Foreword by David A
The following text is written by Peter Rowell, and is preserved
here (renamed as mdebug.html)
as I fear the original on datahedron.com might vanish.
Lightly edited to pass html strict (https://validator.w3.org/).
Hopefully Peter Rowell will not be offended by
this preservation of his note.
In the following "I" refers to Peter Rowell.
And Mark H. did indeed work in the MIPS compiler group
as Peter R. suggests below.
Third Eye Software and
the MIPS symbol table
A Cautionary Tale of Good Code Led Astray
I am writing this as an act of self defense. Every so often I am
contacted by someone who has found a Third Eye Software copyright
buried in the MIPS symbol table code. After they have done battle
with it for days (or months), they finally decide to Hunt Me Down.
I would like to start by saying, "It wasn't my fault!"
Let me tell you a story...
Starting in 1983, Third Eye Software (not third-eye) developed and
marketed a source level debugger named CDB. It was quite popular
in certain circles and I was porting it to anything that had a
*NIX in its name. One of the major difficulties in porting the
debugger to different *NIX platforms was that everyone
seemed to have their own idea of what a symbol table should
look like. Although many of them started out with the same
symbol table (think: System 3), they then turned around and
broke/mangled/hacked it into "something different". Others took the
bold step of creating something totally new, wonderful, and broken. Blech!
Personally, I think that you should be required to have a government license,
or something, before you are allowed to design a symbol table!
After having been ported to some 40+ systems (all different),
CDB's source code was a swamp of #ifdefs — some dealing with
architecture issues, but many, many, many of them dealing with
symbol table issues. During the major rewrite for version 4.0,
I decided that the debugger itself would deal with only one
symbol table: its own. I could then write translators from all
other symbol tables to the Third Eye symbol table. In general,
this worked out quite well and it helped isolate all manner of
severe symbol table problems. (I think that ELXSI won the prize
for the most screwed up format, but there were a lot of
Honorable Mentions out there.) It also allowed me to reorganize
information that was all over the place into sections that were
designed from the ground up to support the debugger as it was
walking around the process stack, printing out structured dumps
of complex data types, and other sundry things. All in all,
I was quite happy with the results. I.e. it did exactly what it
needed to do for the task it was designed for.
A contractor, Mark Himelstein, who had done some work for Third
Eye, went to work for MIPS. He was in their compiler group, if
I recall correctly. Since he was very familiar with my symbol
table, he thought it would be neat to use it for MIPS' own format.
MIPS asked if they could use it and I said, "Sure! Just leave the
copyright in there." (God! I wish I hadn't said that!) Of course,
they needed to add stuff for relocation (which I had never dealt
with since I was always dealing with a fully linked executable),
AND they had all sorts of weird optimization notations, AND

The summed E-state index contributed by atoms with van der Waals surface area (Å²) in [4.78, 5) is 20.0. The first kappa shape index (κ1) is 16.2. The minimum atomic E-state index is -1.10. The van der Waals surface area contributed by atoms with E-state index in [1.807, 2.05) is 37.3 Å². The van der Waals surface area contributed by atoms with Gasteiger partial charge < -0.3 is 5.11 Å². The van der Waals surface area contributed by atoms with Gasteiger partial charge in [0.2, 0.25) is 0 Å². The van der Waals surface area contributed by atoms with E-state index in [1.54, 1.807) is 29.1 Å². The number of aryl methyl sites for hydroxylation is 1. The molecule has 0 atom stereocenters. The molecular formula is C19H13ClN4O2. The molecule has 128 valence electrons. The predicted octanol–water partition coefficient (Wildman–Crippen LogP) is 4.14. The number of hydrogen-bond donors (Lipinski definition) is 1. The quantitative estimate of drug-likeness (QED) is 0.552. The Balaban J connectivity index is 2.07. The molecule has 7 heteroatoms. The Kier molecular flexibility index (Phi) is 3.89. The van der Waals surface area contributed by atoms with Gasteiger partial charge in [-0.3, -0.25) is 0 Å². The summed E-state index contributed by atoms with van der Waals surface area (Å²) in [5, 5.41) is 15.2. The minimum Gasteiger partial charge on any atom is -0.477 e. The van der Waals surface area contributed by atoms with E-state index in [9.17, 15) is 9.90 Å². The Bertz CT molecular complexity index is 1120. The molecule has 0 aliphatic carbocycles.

etc. etc. Needless to say, by the time they were done with it,
it bore very little resemblance to what I had originally created.
Somewhat like starting with a perfectly good hammer and twisting
it into some kind of weird chainsaw. HOWEVER, the include file
still had that Third Eye copyright message in it....
As the GNU people started working with MIPS stuff, first with
gcc and later with gdb, they encountered the MIPS/"Third Eye"
symbol table. Many people were less than impressed with its
technical quality. As gcc/gdb became more widely distributed,
more and more people were "exposed" (and I use the term advisedly)
to the "Third Eye" symbol table. In addition to being twisted
in the extreme, it was also largely undocumented. People would
get little or no help from MIPS (or, as various companies bought and sold other companies, DEC, or SGI, or Compaq, or HP) and become
desperate to find someone who understood the damn thing.
The most persistent found their way to me. Unfortunately, the
portions of the symbol table that are always (yes, always) giving
them the most difficulty are the MIPS extensions, of which I have
no knowledge at all. Once, while trying to help some poor soul,
I looked at the docs (such as they were/are) and my reaction was
"WTF?" — pretty much like everyone else's reaction.
So there are some number of people in the world who have hacked
either gcc or gdb or some MIPS/DEC/SGI/Compaq/HP artifact and have gained a
very low opinion of Third Eye's (read: "my") technical abilities.
I would dearly love to have Third Eye's name
removed from any and all programs having anything to do with the
MIPS abomination, but it's probably waaay too late to do that.
So there you have it. Did I invent the symbol table format?
I guess I did; at least the original one. Did it do what it
was intended to do? Absolutely! Was it ever intended to do
anything remotely like what MIPS did with it? No way, no how!
Should you have been thinking Bad Thoughts about the technical
ignoramus who begat that foul smelling pit of twisted code and
evil data structures, please think about someone other than myself.
Should you know anyone else harboring similar ill feelings,
please point them to this page so that they might reorient their
voodoo doll towards someone else! I might recommend either Mark
Himelstein or his boss, Larry Weber. I don't know that they were
actually responsible, but they were definitely in the building
when the crimes were committed!